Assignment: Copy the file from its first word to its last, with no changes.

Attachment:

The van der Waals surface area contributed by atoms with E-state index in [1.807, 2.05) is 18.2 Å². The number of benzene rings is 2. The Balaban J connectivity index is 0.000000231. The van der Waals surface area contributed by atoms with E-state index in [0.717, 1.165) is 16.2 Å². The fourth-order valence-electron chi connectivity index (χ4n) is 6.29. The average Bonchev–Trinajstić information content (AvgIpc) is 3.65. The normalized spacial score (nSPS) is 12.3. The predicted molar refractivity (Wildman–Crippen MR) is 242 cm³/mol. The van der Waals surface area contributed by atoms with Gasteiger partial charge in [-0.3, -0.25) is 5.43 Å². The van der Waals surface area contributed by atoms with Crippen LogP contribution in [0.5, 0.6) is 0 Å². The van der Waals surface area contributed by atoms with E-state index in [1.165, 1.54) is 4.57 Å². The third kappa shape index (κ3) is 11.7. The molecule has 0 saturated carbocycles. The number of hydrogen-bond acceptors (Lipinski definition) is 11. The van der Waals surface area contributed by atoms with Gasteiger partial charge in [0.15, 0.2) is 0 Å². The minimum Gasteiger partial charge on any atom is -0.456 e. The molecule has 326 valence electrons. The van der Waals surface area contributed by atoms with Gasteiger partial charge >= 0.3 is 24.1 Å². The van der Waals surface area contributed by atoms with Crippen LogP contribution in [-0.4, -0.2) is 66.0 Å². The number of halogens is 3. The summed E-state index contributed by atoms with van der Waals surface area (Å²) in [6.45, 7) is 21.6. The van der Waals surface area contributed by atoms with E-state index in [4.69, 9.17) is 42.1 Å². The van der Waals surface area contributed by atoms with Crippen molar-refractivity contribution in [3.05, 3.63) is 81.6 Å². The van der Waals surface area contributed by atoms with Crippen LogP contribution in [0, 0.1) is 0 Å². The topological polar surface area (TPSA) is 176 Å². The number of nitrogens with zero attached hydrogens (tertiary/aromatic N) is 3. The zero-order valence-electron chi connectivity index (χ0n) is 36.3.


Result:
The van der Waals surface area contributed by atoms with E-state index in [1.807, 2.05) is 18.2 Å². The number of benzene rings is 2. The Balaban J connectivity index is 0.000000231. The van der Waals surface area contributed by atoms with E-state index in [0.717, 1.165) is 16.2 Å². The fourth-order valence-electron chi connectivity index (χ4n) is 6.29. The average Bonchev–Trinajstić information content (AvgIpc) is 3.65. The normalized spacial score (nSPS) is 12.3. The predicted molar refractivity (Wildman–Crippen MR) is 242 cm³/mol. The van der Waals surface area contributed by atoms with Gasteiger partial charge in [-0.3, -0.25) is 5.43 Å². The van der Waals surface area contributed by atoms with Crippen LogP contribution in [0.5, 0.6) is 0 Å². The van der Waals surface area contributed by atoms with E-state index in [1.165, 1.54) is 4.57 Å². The third kappa shape index (κ3) is 11.7. The molecule has 0 saturated carbocycles. The number of hydrogen-bond acceptors (Lipinski definition) is 11. The van der Waals surface area contributed by atoms with Gasteiger partial charge in [0.15, 0.2) is 0 Å². The minimum Gasteiger partial charge on any atom is -0.456 e. The molecule has 326 valence electrons. The van der Waals surface area contributed by atoms with Gasteiger partial charge >= 0.3 is 24.1 Å². The van der Waals surface area contributed by atoms with Crippen LogP contribution in [-0.4, -0.2) is 66.0 Å². The number of halogens is 3. The summed E-state index contributed by atoms with van der Waals surface area (Å²) in [6.45, 7) is 21.6. The van der Waals surface area contributed by atoms with E-state index in [4.69, 9.17) is 42.1 Å². The van der Waals surface area contributed by atoms with Crippen molar-refractivity contribution in [3.05, 3.63) is 81.6 Å². The van der Waals surface area contributed by atoms with Crippen LogP contribution in [0, 0.1) is 0 Å². The topological polar surface area (TPSA) is 176 Å². The number of nitrogens with zero attached hydrogens (tertiary/aromatic N) is 3. The zero-order valence-electron chi connectivity index (χ0n) is 36.3.